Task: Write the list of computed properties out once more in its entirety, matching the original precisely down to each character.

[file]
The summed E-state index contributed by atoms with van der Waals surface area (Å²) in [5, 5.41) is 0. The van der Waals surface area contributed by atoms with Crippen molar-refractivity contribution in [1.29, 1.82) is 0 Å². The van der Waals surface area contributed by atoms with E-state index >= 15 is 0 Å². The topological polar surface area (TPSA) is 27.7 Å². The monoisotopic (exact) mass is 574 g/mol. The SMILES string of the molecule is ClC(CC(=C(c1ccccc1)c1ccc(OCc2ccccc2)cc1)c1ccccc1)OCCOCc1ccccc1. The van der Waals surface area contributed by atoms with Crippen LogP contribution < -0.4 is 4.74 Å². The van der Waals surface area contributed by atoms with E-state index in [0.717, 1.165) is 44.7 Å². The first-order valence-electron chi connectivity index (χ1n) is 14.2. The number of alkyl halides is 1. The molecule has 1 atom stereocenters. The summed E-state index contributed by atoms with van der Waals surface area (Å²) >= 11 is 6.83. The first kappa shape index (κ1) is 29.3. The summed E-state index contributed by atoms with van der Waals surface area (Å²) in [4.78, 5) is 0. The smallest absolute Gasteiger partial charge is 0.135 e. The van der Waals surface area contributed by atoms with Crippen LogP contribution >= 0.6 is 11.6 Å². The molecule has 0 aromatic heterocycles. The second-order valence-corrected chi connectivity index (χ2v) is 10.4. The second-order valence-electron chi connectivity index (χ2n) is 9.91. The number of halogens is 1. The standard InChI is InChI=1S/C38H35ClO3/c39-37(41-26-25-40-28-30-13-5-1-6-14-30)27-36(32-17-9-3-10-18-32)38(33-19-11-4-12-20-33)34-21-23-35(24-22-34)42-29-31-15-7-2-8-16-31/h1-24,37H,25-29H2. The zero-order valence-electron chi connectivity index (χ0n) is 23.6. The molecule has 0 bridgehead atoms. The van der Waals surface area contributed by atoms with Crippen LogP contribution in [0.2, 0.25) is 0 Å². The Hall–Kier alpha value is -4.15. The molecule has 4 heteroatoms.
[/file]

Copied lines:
The summed E-state index contributed by atoms with van der Waals surface area (Å²) in [5, 5.41) is 0. The van der Waals surface area contributed by atoms with Crippen molar-refractivity contribution in [1.29, 1.82) is 0 Å². The van der Waals surface area contributed by atoms with E-state index >= 15 is 0 Å². The topological polar surface area (TPSA) is 27.7 Å². The monoisotopic (exact) mass is 574 g/mol. The SMILES string of the molecule is ClC(CC(=C(c1ccccc1)c1ccc(OCc2ccccc2)cc1)c1ccccc1)OCCOCc1ccccc1. The van der Waals surface area contributed by atoms with Crippen LogP contribution < -0.4 is 4.74 Å². The van der Waals surface area contributed by atoms with E-state index in [0.717, 1.165) is 44.7 Å². The first-order valence-electron chi connectivity index (χ1n) is 14.2. The number of alkyl halides is 1. The molecule has 1 atom stereocenters. The summed E-state index contributed by atoms with van der Waals surface area (Å²) >= 11 is 6.83. The first kappa shape index (κ1) is 29.3. The summed E-state index contributed by atoms with van der Waals surface area (Å²) in [4.78, 5) is 0. The smallest absolute Gasteiger partial charge is 0.135 e. The van der Waals surface area contributed by atoms with Crippen LogP contribution >= 0.6 is 11.6 Å². The molecule has 0 aromatic heterocycles. The second-order valence-corrected chi connectivity index (χ2v) is 10.4. The second-order valence-electron chi connectivity index (χ2n) is 9.91. The number of halogens is 1. The standard InChI is InChI=1S/C38H35ClO3/c39-37(41-26-25-40-28-30-13-5-1-6-14-30)27-36(32-17-9-3-10-18-32)38(33-19-11-4-12-20-33)34-21-23-35(24-22-34)42-29-31-15-7-2-8-16-31/h1-24,37H,25-29H2. The zero-order valence-electron chi connectivity index (χ0n) is 23.6. The molecule has 0 bridgehead atoms. The van der Waals surface area contributed by atoms with Crippen LogP contribution in [0.2, 0.25) is 0 Å². The Hall–Kier alpha value is -4.15. The molecule has 4 heteroatoms.